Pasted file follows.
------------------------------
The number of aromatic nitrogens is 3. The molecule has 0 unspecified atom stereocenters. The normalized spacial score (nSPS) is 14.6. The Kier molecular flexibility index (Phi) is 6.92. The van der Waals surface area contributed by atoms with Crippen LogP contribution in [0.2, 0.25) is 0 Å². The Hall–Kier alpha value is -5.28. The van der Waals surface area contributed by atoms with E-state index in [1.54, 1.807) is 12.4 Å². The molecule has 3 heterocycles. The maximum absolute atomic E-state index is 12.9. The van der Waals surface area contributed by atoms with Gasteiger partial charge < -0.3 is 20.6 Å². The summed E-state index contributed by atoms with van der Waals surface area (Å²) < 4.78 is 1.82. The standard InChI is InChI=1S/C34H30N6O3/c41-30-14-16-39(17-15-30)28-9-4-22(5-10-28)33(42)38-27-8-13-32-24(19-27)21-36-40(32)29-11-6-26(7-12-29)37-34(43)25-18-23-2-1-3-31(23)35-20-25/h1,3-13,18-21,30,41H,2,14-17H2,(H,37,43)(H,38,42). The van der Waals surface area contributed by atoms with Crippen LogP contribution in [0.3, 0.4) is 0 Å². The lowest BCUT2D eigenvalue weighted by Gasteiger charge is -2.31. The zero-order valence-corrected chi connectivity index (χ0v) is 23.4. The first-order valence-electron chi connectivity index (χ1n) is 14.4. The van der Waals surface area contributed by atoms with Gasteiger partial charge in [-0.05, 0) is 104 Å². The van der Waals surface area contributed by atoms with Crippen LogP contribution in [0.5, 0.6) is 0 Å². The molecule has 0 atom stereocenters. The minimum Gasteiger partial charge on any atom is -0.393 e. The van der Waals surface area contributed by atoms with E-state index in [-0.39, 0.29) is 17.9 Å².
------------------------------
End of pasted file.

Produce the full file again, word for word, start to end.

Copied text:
The number of aromatic nitrogens is 3. The molecule has 0 unspecified atom stereocenters. The normalized spacial score (nSPS) is 14.6. The Kier molecular flexibility index (Phi) is 6.92. The van der Waals surface area contributed by atoms with Crippen LogP contribution in [0.2, 0.25) is 0 Å². The Hall–Kier alpha value is -5.28. The van der Waals surface area contributed by atoms with E-state index in [1.54, 1.807) is 12.4 Å². The molecule has 3 heterocycles. The maximum absolute atomic E-state index is 12.9. The van der Waals surface area contributed by atoms with Gasteiger partial charge < -0.3 is 20.6 Å². The summed E-state index contributed by atoms with van der Waals surface area (Å²) < 4.78 is 1.82. The standard InChI is InChI=1S/C34H30N6O3/c41-30-14-16-39(17-15-30)28-9-4-22(5-10-28)33(42)38-27-8-13-32-24(19-27)21-36-40(32)29-11-6-26(7-12-29)37-34(43)25-18-23-2-1-3-31(23)35-20-25/h1,3-13,18-21,30,41H,2,14-17H2,(H,37,43)(H,38,42). The van der Waals surface area contributed by atoms with Crippen LogP contribution in [0.3, 0.4) is 0 Å². The lowest BCUT2D eigenvalue weighted by Gasteiger charge is -2.31. The zero-order valence-corrected chi connectivity index (χ0v) is 23.4. The first-order valence-electron chi connectivity index (χ1n) is 14.4. The van der Waals surface area contributed by atoms with Gasteiger partial charge in [-0.05, 0) is 104 Å². The van der Waals surface area contributed by atoms with Crippen LogP contribution in [0.5, 0.6) is 0 Å². The molecule has 0 atom stereocenters. The minimum Gasteiger partial charge on any atom is -0.393 e. The van der Waals surface area contributed by atoms with E-state index in [-0.39, 0.29) is 17.9 Å².